Coding competitions/events like this are nothing new, but running a good one is never easy – required ingredients include a positive, nurturing culture, some serious organizational and editorial skills, and (of course) sharp developers. On this day, Wolters Kluwer, CCH had all three on display in spades.


Now, I’m not the first to take notice (those of you that know me know that one of my favorite aphorisms is that ideas only have to be good – they don’t need to be original). Forbes covered Wolters Kluwer’s code games earlier this week in their article Top Women CEOs On How Bold Innovation Drives Business. Karen Abramson, CEO, Wolters Kluwer Tax and Accounting highlights their “Code Games” as one of the three pillars in “a constant eco-system of innovation across the organization.”

SERIOUS ORGANIZATIONAL AND EDITORIAL SKILLS? YES! (… and here’s where it gets interesting)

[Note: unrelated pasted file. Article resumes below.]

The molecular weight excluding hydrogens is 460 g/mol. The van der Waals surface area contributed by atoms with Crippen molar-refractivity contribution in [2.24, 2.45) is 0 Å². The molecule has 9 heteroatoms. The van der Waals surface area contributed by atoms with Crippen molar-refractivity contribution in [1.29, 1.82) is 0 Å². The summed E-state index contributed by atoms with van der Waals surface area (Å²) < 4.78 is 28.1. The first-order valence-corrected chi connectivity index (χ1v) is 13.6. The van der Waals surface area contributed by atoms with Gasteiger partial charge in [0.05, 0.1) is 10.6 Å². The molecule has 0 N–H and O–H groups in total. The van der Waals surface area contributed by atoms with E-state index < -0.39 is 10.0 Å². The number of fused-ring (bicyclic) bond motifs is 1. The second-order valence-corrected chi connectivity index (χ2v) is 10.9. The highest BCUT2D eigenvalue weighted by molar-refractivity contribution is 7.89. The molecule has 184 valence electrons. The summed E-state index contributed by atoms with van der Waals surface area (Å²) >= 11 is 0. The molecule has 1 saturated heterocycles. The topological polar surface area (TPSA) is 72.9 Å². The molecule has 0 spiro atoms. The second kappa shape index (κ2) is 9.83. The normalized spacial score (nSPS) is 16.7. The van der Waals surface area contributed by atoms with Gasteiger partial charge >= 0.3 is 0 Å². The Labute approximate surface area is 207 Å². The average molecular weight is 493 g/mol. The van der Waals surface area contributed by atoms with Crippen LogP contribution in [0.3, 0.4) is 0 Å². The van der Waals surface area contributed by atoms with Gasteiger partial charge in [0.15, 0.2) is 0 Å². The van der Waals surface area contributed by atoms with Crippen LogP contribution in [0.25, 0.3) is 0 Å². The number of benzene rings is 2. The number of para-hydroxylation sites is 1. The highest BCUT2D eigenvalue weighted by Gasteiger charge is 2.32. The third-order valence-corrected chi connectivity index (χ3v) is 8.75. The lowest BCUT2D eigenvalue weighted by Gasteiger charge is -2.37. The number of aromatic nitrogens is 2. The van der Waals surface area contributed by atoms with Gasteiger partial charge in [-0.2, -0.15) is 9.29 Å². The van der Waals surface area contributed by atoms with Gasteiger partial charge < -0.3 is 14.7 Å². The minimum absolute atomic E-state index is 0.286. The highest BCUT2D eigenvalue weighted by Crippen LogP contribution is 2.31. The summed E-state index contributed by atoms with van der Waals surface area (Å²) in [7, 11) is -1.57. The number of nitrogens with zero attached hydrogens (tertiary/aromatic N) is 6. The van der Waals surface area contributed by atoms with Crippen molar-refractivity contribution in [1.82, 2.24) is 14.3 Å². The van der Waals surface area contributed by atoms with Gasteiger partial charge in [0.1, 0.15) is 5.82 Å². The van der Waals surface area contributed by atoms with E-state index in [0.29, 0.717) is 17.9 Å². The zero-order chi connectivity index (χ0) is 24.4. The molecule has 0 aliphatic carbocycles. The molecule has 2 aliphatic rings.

I wish that I could share some of the awesome presentations I heard on that night (there were truly some awesome ones), but an executed NDA was the prerequisite for my attendance. What I CAN relay is that their Code Games was the first one I've seen where “most innovative use of application analytics” was one of the award categories. At the end of the night, one of the two Code Games organizers, Elizabeth Weissman, Director of Innovation, iLab Solutions at Wolters Kluwer, CCH said that she thought the application analytics category was a perfect complement to the other wholly business-focused ones because it sent the dev teams the important message that “application analytics need to be a part of an application’s design from the very beginning – not an afterthought.”